John Schmitt sets out and discusses the newly in force Pre-Action Protocol for Debt Claims, which applies to public bodies - amongst others - claiming payment from an individual.
The Pre-Action Protocol for Debt Claims (“The Protocol”) has recently come into force on 1 October 2017. As you might expect, its aims are to encourage early engagement and communication between the parties, to enable the parties to resolve the matter without the need to start court proceedings, to encourage the parties to act in a reasonable and proportionate manner, and to support the efficient management of proceedings that cannot be avoided.
This Protocol does not apply to business-to-business debts unless the debtor is a sole trader. But otherwise the scope is wide: it applies to any business (including sole traders and public bodies) claiming payment of a debt from an individual.
The Protocol does not apply where the debt is covered by another Pre-Action Protocol such as Construction and Engineering or Mortgage Arrears; or to claims issued by Her Majesty’s Revenue and Customs that are governed by Practice Direction 7D (Claims For The Recovery Of Taxes And Duties).
Creditor’s Initial Information
The creditor should send a Letter of Claim to the debtor before proceedings are started. The Letter of Claim should now contain an enhanced range of information and should be sent by post (unless the debtor has explicitly expressed otherwise).
Here is a summary of what the Letter of Claim should include:
(a) the amount of the debt;
(b) whether interest or other charges are continuing;
(c) the details regarding any oral agreement;
(d) the date of and parties to any written agreement, and that a copy of the written agreement can be requested from the creditor;
(e) the details regarding any assignment;
(f) if regular instalments are currently being offered/paid, an explanation of why the offer is not acceptable and why a court claim is still being considered;
(g) the details regarding how the debt can be paid and how to proceed if the debtor wishes to discuss payment options;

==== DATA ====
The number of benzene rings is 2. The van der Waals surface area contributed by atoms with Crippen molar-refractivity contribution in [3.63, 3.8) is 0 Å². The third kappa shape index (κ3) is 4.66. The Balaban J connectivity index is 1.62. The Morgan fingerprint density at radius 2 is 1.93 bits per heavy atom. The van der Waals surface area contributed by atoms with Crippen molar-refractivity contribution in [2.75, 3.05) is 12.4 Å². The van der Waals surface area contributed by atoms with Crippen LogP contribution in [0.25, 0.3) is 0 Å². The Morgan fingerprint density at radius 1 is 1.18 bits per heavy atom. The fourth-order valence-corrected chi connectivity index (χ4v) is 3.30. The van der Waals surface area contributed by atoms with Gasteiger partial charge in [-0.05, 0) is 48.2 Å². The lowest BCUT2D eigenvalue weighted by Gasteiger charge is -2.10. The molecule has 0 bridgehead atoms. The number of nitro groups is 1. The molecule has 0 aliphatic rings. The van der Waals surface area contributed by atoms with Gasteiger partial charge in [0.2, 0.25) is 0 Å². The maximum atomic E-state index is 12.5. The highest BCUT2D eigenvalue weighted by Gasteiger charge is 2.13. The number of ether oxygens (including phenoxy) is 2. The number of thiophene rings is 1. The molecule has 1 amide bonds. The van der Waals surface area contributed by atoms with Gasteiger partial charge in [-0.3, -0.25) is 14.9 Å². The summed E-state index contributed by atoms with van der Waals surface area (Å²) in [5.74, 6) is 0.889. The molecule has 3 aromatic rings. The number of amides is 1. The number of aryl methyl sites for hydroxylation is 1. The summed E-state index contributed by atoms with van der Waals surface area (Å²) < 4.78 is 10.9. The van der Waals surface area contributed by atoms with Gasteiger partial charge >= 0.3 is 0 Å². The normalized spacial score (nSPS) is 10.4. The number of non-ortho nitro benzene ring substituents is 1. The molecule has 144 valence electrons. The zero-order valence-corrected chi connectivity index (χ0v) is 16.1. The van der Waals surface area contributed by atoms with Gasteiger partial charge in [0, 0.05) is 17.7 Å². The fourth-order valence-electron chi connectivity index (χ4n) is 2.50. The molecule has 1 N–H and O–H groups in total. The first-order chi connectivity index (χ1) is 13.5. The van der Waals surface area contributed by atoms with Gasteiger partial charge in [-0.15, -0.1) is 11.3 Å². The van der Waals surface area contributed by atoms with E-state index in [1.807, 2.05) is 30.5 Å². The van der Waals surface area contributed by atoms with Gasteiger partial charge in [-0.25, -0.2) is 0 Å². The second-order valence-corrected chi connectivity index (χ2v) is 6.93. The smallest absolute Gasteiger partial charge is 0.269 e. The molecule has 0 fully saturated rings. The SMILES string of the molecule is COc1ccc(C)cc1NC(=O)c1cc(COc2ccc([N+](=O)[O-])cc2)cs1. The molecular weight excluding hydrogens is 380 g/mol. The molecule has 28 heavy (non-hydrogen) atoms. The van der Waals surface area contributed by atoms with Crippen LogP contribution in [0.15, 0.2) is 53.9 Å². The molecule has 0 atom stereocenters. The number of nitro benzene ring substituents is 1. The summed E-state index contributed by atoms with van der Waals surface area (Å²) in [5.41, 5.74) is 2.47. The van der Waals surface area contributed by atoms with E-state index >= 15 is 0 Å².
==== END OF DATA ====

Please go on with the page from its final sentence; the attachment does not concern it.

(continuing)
(h) the address to which the completed Reply Form should be sent.
The creditor should also do the following:
(a) enclose an up-to-date / most recent statement of account for the debt, which should include details of any interest and administrative or other charges added;
(b) enclose a copy of the Information Sheet and the Reply Form at Annex 1; and
(c) enclose a Financial Statement form (example provided in Annex 2).
If the debtor does not reply to the Letter of Claim within 30 days of the date at the top of the letter, the creditor may start court proceedings.
The debtor should use the Reply Form in Annex 1 for their response.
If the debtor indicates that they are seeking debt advice, the creditor must allow the debtor a reasonable period for the advice to be obtained. In any event, the creditor should not start court proceedings less than 30 days from receipt of the completed Reply Form or 30 days from the creditor providing any documents requested by the debtor, whichever is the later.
If the debtor needs more than 30 days to get debt advice they can ask for it and the creditor should allow extra time if reasonable in the circumstances.
Where a debtor indicates in the Reply Form that they require time to pay, the creditor and debtor should try to reach an agreement for the debt to be paid by instalments.